Tuesday, August 17, 2004

Best kept far from the cafeteria

Careful With That Petri Dish (Wired News - Lakshmi Sandhana - 16 Aug 2004)

Two British researchers are planning to help NASA grow replacement human tissue that astronauts can transplant into their bodies if necessary on their way to Mars. ...

Using NASA's microgravity facilities, the duo hope to develop preventive medicines that the astronauts can take with them to guard against bone-mass loss caused by long-term space exposure. The researchers are also looking for ways to boost the astronauts' own defense mechanisms against space radiation.

"It's about using the body's natural defense system," said Forraz. "Some of your cells are even now becoming cancerous, and the first line of defense against cancer is natural killer cells within the body that detect these mutants and kill them straight away. One of the main limitations to long space travel is space radiation, and we plan to enhance the natural killer cells in astronauts to tackle the damages."

If the astronauts' immunity to radiation cannot be significantly enhanced, then the next step, according to the team, is to grow replacement tissue. They'll begin their research by combining umbilical blood and bone-marrow stem cells with tissues from adults to grow new body tissue in a zero-microgravity environment that mimics conditions in the womb.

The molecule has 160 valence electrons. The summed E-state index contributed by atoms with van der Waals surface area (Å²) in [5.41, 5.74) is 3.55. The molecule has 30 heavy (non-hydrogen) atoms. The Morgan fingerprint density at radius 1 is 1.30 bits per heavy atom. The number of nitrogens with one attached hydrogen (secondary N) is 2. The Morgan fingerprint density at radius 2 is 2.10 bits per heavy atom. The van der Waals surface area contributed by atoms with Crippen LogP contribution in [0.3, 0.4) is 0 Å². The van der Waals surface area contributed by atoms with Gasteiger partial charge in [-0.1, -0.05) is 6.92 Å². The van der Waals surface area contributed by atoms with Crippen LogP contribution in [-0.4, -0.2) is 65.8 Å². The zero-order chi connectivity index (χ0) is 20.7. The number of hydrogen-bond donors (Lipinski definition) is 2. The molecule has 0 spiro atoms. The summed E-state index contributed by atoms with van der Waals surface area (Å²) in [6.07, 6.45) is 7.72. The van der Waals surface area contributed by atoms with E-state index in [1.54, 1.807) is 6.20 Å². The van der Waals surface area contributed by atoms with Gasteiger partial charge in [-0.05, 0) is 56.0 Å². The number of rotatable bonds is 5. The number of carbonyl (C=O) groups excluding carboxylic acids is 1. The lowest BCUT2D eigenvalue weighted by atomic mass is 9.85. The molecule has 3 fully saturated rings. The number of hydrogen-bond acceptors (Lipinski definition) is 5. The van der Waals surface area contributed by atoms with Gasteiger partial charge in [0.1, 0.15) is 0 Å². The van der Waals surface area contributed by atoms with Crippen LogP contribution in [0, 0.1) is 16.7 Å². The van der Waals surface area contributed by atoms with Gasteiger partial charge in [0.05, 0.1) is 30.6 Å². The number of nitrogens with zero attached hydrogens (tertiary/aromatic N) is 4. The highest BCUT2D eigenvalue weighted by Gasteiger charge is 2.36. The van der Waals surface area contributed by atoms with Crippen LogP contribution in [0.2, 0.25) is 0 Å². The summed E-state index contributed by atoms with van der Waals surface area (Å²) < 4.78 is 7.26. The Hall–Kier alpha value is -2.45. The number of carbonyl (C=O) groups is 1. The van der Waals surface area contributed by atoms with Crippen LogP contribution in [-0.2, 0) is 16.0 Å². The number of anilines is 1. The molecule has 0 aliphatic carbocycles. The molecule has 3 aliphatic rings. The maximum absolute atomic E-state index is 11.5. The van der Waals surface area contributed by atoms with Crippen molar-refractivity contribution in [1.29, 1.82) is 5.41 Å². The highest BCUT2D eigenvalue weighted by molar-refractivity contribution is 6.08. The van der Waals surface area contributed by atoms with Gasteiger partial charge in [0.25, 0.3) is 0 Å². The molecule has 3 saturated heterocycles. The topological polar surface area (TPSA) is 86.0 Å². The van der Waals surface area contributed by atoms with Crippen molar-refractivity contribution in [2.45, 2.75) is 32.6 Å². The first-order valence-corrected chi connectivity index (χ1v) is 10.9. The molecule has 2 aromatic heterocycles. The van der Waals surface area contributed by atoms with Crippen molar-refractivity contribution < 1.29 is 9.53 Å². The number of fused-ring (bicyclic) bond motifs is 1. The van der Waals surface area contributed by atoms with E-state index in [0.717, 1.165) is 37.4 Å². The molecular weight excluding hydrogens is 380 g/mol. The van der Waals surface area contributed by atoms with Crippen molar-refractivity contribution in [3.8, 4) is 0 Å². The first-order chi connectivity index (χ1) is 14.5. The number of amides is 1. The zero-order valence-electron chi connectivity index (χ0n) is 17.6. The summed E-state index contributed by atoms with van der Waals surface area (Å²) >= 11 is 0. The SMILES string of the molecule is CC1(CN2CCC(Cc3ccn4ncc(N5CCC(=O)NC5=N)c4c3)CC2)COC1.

"We plan to use adult stem cells derived from the astronauts' blood

Hallelujah! So far they're not lunging at the weakest; they're avoiding the better source; they're using adult stme cells, not fetal stem cells.

and to put that in a zero-G-microgravity-simulating bioreactor," said McGuckin. "Using the right cocktail of stimuli, we can instruct the cells to grow into not only blood, but also the liver or part of the muscles, for example, to regenerate the damaged tissue. The long-term goal would be (to be) able to take those bioreactors on a space flight to regenerate tissue for the astronauts."

Growing body parts on demand has been the Holy Grail of tissue engineering experts all around the world. The main challenge so far has been growing tissue in three dimensions. Because of gravity's effects, cells grown in a flat dish have a sheet-like appearance, behave like individual cells and fail to form the associations that lead to the growth of tissues or organs.

A microgravity environment, however, has distinct advantages -- a bioreactor can mimic weightlessness, allowing the cells to form three-dimensional structures similar to tissues found in the human body.

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